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Fayette County, Iowa  

 History Directory

Past and Present of Fayette County Iowa, 1910

Author: G. Blessin


B. F. Bowen & Company, Indianapolis, Indiana


Vol. I, Biographical Sketches



~Page 1240~


Walter B. Ingersoll

& John H. Ingersoll


Iowa has always been distinguished for the high rank of her bench and bar. Perhaps none of the newer states can justly boast of abler attorneys and there is scarcely a town or city in the state but can boast of one or more lawyers capable of crossing swords in forensic combat with many of the distinguished legal lights of the country. While the growth and development of the state in the last half century has been most marvelous, viewed from any standpoint, yet of no one class of her citizenship has she greater reason for just pride than her attorneys. In Mr. Ingersoll are found many of the rare qualities which go to make up the successful attorney. Years of conscientious work have brought with them not only increase of practice and reputation, but also that growth in legal knowledge and that wide and accurate judgment the possession of which constitutes excellence in the profession.

Walter B. Ingersoll was born in Oswego county, New York, in 1856, the paternal homestead having been on a farm near the town of Pulaski. He is the son of John H. and Margaret J. (Bowker) Ingersoll. The Ingersoll family first came from England, and John Ingersoll, the subject's great grandfather, was a soldier in the war of the Revolution. He was an officer under General Washington at Valley Forge and his sword is still preserved as a family heirloom. It is stated that when this John Ingersoll moved from near Troy, New York, to Oswego county, that state, he was so far in advance of civilization that he traveled over forty miles without seeing any sign of habitation. His son Benjamin was the first white child born in Oswego county. This branch of the family is from the same ancestry as was Col. Robert G. Ingersoll. The Bowker branch of the family is descended from one of three brothers who came from Scotland to America in 1630, settling New England, descendants of whom were also soldiers in the American war for independence. One house has been occupied by members of this family for over one hundred and fifty years.

In 1858 John H. Ingersoll brought his family to Iowa and bought land in Delaware county but their stay was brief, as in the following year the father went to California and the other members of the family returned to their former home in New York. In 1863 however, he again brought the family to this state and made permanent settlement. The subject of this sketch was reared on the farm and received his elementary training in the public schools of the neighborhood, this being supplemented by two years study in the Upper Iowa University. He next engaged in teaching school in Delaware county, but, having decided to take up the practice of law, he entered the law department of the University of Iowa, where he was graduated in 1878. He engaged in the active practice of his profession at Greeley, this state, where he remained two years, going then to Huron, South Dakota. After five years practice there, Mr. Ingersoll located at Bird City, Kansas, where he practiced his profession during the following decade. In 1895 he returned to Iowa and in the spring of the following year he opened an office at Oelwein, where he has since remained. As a lawyer Mr. Ingersoll has evinced a familiarity with legal principles and a ready perception of facts, together with the ability to apply one to the other, which. has won him the reputation of a sound and safe practitioner. In discussions of the principles of law he is noted for clearness of statement and candor, and his zeal for a client never leads him to urge in argument which in his judgment is not in harmony with the law, and in all the important litigation with which he has been connected no one has ever charged him with anything calculated to bring discredit upon himself or cast a reflection upon his profession. Personally affable and approachable, he enjoys a large circle of acquaintances, among whom are many warm and loyal friends.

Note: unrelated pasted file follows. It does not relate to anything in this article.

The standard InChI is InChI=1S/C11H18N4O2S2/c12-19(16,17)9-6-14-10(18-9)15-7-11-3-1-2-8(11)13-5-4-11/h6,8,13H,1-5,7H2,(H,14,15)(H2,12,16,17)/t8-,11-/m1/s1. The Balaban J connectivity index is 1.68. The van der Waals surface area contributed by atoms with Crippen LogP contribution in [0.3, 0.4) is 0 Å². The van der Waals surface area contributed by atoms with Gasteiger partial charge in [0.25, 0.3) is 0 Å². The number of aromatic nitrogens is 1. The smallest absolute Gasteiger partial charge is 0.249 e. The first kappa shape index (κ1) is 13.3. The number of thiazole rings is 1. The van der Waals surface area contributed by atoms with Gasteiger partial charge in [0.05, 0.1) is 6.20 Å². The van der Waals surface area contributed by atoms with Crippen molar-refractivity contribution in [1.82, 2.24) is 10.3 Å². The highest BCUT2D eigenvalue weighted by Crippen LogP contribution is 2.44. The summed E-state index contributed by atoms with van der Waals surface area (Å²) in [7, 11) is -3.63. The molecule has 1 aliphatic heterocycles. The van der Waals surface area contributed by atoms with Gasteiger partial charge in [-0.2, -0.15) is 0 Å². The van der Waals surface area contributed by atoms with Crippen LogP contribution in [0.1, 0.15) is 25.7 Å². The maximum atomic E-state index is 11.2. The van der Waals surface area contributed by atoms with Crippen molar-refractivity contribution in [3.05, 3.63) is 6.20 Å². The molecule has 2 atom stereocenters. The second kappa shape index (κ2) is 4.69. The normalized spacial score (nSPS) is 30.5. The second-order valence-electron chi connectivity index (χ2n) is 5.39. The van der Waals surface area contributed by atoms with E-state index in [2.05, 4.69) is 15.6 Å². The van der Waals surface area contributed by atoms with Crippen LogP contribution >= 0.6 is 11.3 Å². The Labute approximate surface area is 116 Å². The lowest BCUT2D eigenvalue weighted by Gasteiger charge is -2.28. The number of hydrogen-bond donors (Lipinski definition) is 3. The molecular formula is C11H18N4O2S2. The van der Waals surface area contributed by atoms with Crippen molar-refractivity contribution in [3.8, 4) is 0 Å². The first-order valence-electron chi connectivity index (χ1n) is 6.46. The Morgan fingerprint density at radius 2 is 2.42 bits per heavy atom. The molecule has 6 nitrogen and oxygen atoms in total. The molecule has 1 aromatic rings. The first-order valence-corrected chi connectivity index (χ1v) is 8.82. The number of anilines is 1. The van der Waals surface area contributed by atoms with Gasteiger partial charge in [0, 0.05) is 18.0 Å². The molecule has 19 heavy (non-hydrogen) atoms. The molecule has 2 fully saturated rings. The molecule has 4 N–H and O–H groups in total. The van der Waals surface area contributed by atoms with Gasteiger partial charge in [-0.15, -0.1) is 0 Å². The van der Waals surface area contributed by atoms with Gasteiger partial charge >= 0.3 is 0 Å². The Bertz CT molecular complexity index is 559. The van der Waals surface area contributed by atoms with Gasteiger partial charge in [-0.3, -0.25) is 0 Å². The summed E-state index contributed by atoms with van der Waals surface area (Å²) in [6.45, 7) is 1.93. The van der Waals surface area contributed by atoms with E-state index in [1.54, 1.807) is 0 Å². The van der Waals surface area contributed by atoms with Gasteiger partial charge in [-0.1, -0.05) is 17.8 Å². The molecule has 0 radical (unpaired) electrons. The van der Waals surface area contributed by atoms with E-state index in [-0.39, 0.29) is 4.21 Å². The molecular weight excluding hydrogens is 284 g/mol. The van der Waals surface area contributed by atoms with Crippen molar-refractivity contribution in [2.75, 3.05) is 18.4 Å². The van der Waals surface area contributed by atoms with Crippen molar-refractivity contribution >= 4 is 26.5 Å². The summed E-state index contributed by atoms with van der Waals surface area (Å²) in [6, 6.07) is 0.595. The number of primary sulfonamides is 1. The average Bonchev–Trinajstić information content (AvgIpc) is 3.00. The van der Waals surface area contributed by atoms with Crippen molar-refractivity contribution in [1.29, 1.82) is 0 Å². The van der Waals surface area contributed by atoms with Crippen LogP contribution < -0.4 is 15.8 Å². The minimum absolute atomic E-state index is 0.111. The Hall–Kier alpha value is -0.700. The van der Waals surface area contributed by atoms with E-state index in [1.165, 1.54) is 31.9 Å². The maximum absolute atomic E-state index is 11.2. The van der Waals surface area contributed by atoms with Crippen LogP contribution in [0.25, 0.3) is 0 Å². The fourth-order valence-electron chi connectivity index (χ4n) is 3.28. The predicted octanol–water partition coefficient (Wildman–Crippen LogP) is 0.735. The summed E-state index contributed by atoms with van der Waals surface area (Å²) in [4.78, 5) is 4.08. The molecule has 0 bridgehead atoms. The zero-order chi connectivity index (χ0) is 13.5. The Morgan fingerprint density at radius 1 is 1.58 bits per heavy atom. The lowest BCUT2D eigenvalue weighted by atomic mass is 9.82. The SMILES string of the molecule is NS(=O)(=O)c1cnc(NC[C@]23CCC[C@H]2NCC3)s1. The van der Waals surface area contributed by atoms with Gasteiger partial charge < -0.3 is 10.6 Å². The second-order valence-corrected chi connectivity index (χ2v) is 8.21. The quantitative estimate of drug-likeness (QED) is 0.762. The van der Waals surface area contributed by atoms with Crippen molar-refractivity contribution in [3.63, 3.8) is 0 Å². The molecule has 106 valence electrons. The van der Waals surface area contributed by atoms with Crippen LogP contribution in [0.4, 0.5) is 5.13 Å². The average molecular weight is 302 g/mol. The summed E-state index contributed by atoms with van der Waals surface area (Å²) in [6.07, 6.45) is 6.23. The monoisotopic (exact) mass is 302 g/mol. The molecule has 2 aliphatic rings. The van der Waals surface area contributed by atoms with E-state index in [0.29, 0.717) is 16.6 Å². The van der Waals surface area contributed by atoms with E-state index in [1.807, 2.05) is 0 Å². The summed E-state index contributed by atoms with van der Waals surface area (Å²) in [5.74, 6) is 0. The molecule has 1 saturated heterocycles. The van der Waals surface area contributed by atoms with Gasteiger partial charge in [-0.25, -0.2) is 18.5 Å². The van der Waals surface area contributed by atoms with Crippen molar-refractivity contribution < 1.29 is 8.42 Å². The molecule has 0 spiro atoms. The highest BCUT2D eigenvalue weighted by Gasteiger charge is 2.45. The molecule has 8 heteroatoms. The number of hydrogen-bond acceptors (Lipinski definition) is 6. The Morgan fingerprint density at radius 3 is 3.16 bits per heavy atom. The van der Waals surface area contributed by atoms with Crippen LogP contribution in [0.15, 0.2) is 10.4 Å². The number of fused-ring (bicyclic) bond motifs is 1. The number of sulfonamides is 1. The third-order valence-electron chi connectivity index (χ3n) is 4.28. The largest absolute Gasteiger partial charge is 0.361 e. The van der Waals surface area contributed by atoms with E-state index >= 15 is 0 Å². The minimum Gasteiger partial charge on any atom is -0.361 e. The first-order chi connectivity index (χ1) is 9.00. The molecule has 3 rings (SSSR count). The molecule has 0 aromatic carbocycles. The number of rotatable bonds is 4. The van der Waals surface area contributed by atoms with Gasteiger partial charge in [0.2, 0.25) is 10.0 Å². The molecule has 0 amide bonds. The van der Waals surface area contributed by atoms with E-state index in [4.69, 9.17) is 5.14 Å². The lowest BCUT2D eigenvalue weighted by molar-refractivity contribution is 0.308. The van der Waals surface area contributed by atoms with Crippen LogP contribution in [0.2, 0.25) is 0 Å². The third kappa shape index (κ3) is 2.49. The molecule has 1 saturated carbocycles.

In 1877 Mr. Ingersoll married Iona M. Peet, of Clayton county, Iowa, and their union has been blessed in the birth of two children, Lee L. and Regina C. The family are members of the Presbyterian church. In politics Mr. Ingersoll is a stanch Republican, but he is not in any sense a politician, preferring to devote his entire attention to the practice of the law. Mrs. Ingersoll also is descended from old Revolutionary stock, her paternal grandmother having been a member of the noted Carpenter family, of whom another member was Lieutenant Carpenter, of New York an officer in the Revolutionary army. The family chain can he traced back in an unbroken line to the year 1066, in the time of William the Conqueror, when a member of the family was clerk of the city of London. The Carpenters came from England to America in very early colonial days, and first made settlement in New England, though members of the family later went westward and settled in New York.

~transcribed for the Fayette Co IAGenWeb Project by Cheryl Walker



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